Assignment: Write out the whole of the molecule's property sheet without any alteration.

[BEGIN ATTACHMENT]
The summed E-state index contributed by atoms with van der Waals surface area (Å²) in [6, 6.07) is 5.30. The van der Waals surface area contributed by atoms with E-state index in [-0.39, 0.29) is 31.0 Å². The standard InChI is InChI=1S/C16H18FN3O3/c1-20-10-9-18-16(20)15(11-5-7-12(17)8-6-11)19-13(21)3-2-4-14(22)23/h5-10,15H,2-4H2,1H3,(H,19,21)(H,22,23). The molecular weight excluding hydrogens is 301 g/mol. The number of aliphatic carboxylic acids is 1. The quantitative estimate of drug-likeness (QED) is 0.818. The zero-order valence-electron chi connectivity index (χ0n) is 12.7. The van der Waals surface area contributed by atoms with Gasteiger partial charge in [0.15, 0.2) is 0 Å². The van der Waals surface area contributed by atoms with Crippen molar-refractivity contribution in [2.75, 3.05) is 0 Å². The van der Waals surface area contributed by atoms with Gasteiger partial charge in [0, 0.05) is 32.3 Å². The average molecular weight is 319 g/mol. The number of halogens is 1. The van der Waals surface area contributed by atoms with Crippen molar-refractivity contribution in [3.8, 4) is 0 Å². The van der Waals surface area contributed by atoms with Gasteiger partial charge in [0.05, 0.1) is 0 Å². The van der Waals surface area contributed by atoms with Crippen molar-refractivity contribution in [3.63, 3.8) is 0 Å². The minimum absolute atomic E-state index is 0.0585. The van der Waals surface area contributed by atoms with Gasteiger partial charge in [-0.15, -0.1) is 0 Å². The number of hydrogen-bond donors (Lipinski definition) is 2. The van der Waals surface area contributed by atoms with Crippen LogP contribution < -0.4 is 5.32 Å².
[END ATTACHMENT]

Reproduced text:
The summed E-state index contributed by atoms with van der Waals surface area (Å²) in [6, 6.07) is 5.30. The van der Waals surface area contributed by atoms with E-state index in [-0.39, 0.29) is 31.0 Å². The standard InChI is InChI=1S/C16H18FN3O3/c1-20-10-9-18-16(20)15(11-5-7-12(17)8-6-11)19-13(21)3-2-4-14(22)23/h5-10,15H,2-4H2,1H3,(H,19,21)(H,22,23). The molecular weight excluding hydrogens is 301 g/mol. The number of aliphatic carboxylic acids is 1. The quantitative estimate of drug-likeness (QED) is 0.818. The zero-order valence-electron chi connectivity index (χ0n) is 12.7. The van der Waals surface area contributed by atoms with Gasteiger partial charge in [0.15, 0.2) is 0 Å². The van der Waals surface area contributed by atoms with Crippen molar-refractivity contribution in [2.75, 3.05) is 0 Å². The van der Waals surface area contributed by atoms with Gasteiger partial charge in [0, 0.05) is 32.3 Å². The average molecular weight is 319 g/mol. The number of halogens is 1. The van der Waals surface area contributed by atoms with Crippen molar-refractivity contribution in [3.8, 4) is 0 Å². The van der Waals surface area contributed by atoms with Gasteiger partial charge in [0.05, 0.1) is 0 Å². The van der Waals surface area contributed by atoms with Crippen molar-refractivity contribution in [3.63, 3.8) is 0 Å². The minimum absolute atomic E-state index is 0.0585. The van der Waals surface area contributed by atoms with Gasteiger partial charge in [-0.15, -0.1) is 0 Å². The number of hydrogen-bond donors (Lipinski definition) is 2. The van der Waals surface area contributed by atoms with Crippen LogP contribution < -0.4 is 5.32 Å².